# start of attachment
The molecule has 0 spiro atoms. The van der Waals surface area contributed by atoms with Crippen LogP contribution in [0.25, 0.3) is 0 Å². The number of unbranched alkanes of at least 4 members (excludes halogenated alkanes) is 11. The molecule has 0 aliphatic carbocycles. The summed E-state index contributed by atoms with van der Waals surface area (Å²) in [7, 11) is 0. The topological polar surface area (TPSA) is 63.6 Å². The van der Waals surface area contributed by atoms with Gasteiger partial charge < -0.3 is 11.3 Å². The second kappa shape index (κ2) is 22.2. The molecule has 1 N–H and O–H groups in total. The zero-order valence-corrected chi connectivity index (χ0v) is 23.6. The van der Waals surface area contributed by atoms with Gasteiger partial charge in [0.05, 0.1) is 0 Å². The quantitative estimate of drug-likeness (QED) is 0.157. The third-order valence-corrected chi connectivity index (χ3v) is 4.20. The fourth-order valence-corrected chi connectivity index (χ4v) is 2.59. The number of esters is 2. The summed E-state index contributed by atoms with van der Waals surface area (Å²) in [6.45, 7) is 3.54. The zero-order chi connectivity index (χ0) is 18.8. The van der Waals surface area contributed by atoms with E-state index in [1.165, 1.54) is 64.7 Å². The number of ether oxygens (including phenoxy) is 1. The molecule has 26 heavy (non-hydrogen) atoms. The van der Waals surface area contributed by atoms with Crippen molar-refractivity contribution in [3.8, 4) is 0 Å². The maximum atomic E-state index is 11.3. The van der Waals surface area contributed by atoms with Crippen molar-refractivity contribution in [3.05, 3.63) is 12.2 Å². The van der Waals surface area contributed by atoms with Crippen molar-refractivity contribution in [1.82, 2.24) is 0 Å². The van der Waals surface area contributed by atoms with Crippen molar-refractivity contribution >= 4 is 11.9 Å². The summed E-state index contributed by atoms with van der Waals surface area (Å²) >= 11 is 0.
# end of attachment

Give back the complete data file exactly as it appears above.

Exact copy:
The molecule has 0 spiro atoms. The van der Waals surface area contributed by atoms with Crippen LogP contribution in [0.25, 0.3) is 0 Å². The number of unbranched alkanes of at least 4 members (excludes halogenated alkanes) is 11. The molecule has 0 aliphatic carbocycles. The summed E-state index contributed by atoms with van der Waals surface area (Å²) in [7, 11) is 0. The topological polar surface area (TPSA) is 63.6 Å². The van der Waals surface area contributed by atoms with Gasteiger partial charge < -0.3 is 11.3 Å². The second kappa shape index (κ2) is 22.2. The molecule has 1 N–H and O–H groups in total. The zero-order valence-corrected chi connectivity index (χ0v) is 23.6. The van der Waals surface area contributed by atoms with Gasteiger partial charge in [0.05, 0.1) is 0 Å². The quantitative estimate of drug-likeness (QED) is 0.157. The third-order valence-corrected chi connectivity index (χ3v) is 4.20. The fourth-order valence-corrected chi connectivity index (χ4v) is 2.59. The number of esters is 2. The summed E-state index contributed by atoms with van der Waals surface area (Å²) in [6.45, 7) is 3.54. The zero-order chi connectivity index (χ0) is 18.8. The van der Waals surface area contributed by atoms with E-state index in [1.165, 1.54) is 64.7 Å². The number of ether oxygens (including phenoxy) is 1. The molecule has 26 heavy (non-hydrogen) atoms. The van der Waals surface area contributed by atoms with Crippen molar-refractivity contribution in [3.8, 4) is 0 Å². The maximum atomic E-state index is 11.3. The van der Waals surface area contributed by atoms with Crippen molar-refractivity contribution in [3.05, 3.63) is 12.2 Å². The van der Waals surface area contributed by atoms with Crippen molar-refractivity contribution in [1.82, 2.24) is 0 Å². The van der Waals surface area contributed by atoms with Crippen molar-refractivity contribution >= 4 is 11.9 Å². The summed E-state index contributed by atoms with van der Waals surface area (Å²) >= 11 is 0.